As part of a growing literature on the histories of psychology in the Global South, this article outlines some historical developments in South African psychologists' engagement with the problem of "health." Alongside movements to formalize and professionalize a U.S.-style "health psychology" in the 1990s, there arose a parallel, eclectic, and more or less critical psychology that contested the meaning and determinants of health, transgressed disciplinary boundaries, and opposed the responsibilization of illness implicit in much health psychological theorizing and neoliberal discourse. This disciplinary bifurcation characterized South African work well into the postapartheid era, but ideological distinctions have receded in recent years under a new regime of knowledge production in thrall to the demands of the global market. The article outlines some of the historical-political roots of key trends in psychologists' work on health in South Africa, examining the conditions that have impinged on its directions and priorities. It raises questions about the future trajectories of psychological research on health after 20 years of democracy, and argues that there currently is no "health psychology" in South Africa, and that the discipline is the better for it. (c) 2016 APA, all rights reserved).

  12. Health care reform: preparing the psychology workforce.

    Science.gov (United States)

    Rozensky, Ronald H

    2012-03-01

    This article is based on the opening presentation by the author to the Association of Psychologists in Academic Health Centers' 5th National Conference, "Preparing Psychologists for a Rapidly Changing Healthcare Environment" held in March, 2011. Reviewing the patient protection and affordable care act (ACA), that presentation was designed to set the stage for several days of symposia and discussions anticipating upcoming changes to the healthcare system. This article reviews the ACA; general trends that have impacted healthcare reform; the implications of the Act for psychology's workforce including the growing focus on interprofessional education, training, and practice, challenges to address in order to prepare for psychology's future; and recommendations for advocating for psychology's future as a healthcare profession.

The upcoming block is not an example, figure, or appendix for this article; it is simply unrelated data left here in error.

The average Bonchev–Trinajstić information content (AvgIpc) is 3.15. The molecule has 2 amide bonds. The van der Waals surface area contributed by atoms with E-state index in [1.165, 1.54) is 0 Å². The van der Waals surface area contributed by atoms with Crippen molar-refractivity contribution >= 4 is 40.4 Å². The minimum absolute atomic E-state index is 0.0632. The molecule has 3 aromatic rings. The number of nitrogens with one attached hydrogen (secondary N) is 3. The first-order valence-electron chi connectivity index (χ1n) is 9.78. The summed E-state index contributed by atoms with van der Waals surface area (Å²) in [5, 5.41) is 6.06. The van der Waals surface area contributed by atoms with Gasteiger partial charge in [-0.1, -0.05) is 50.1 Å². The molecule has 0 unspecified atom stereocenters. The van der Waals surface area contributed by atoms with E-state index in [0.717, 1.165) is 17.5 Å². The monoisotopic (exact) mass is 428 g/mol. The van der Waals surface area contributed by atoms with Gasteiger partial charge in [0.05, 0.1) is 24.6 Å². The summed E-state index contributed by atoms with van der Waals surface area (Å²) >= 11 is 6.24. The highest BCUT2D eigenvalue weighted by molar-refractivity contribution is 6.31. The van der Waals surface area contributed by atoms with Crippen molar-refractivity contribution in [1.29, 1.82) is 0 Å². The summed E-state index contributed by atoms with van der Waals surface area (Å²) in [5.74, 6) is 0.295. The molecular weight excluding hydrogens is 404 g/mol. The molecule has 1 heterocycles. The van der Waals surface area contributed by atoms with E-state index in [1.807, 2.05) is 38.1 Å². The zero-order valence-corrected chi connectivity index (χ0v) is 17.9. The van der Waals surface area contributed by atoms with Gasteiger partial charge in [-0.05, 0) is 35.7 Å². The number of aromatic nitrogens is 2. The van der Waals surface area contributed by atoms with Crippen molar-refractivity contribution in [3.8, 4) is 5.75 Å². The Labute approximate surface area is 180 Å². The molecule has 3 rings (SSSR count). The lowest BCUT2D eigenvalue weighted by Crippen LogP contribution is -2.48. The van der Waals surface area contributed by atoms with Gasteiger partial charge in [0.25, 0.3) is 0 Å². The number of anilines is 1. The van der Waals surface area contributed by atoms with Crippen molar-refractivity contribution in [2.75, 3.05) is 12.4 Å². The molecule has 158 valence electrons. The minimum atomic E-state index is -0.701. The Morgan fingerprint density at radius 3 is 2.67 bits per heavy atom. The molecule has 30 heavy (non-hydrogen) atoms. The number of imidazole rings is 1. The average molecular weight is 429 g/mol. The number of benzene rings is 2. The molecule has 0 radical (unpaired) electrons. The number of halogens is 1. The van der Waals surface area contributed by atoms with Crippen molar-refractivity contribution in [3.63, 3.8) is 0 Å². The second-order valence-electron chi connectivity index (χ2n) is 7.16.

13. Narrative health psychology: once more unto the breach. Introduction.

    Science.gov (United States)

    Sools, Anneke M; Murray, Michael; Westerhof, Gerben J

    2015-03-01

    In this editorial, we position narrative health psychology as a variety of narrative psychology, a form of qualitative research in health psychology, and a psychological perspective that falls under the interdisciplinary term narrative health research. The aim of this positioning is to explore what are the most important features of the proposed approach and how they are relevant. We illustrate each positioning with the scope and diversity of narrative health psychology brought together in this special issue. Finally, we reflect on where narrative health psychology is now and how it could develop in the future. © The Author(s) 2015.

  14. [The state of the psychological contract and its relation with employees' psychological health].

    Science.gov (United States)

    Gracia, Francisco Javier; Silla, Inmaculada; Peiró, José María; Fortes-Ferreira, Lina

    2006-05-01

    In the present paper the role of the state of the psychological contract to predict psychological health results is studied in a sample of 385 employees of different Spanish companies. Results indicate that the state of the psychological contract significantly predicts life satisfaction, work-family conflict and well-being beyond the prediction produced by the content of the psychological contract. In addition, trust and fairness, two dimensions of the state of psychological contract, all together contribute to explain these psychological health variables adding value to the role as predictor of fulfillment of the psychological contract. The results support the approach argued by Guest and colleagues.

  15. A conceptual overview of a proactive health psychology service: the Tripler Health Psychology Model.

    Science.gov (United States)

    James, L C; Folen, R A; Porter, R I; Kellar, M A

    1999-06-01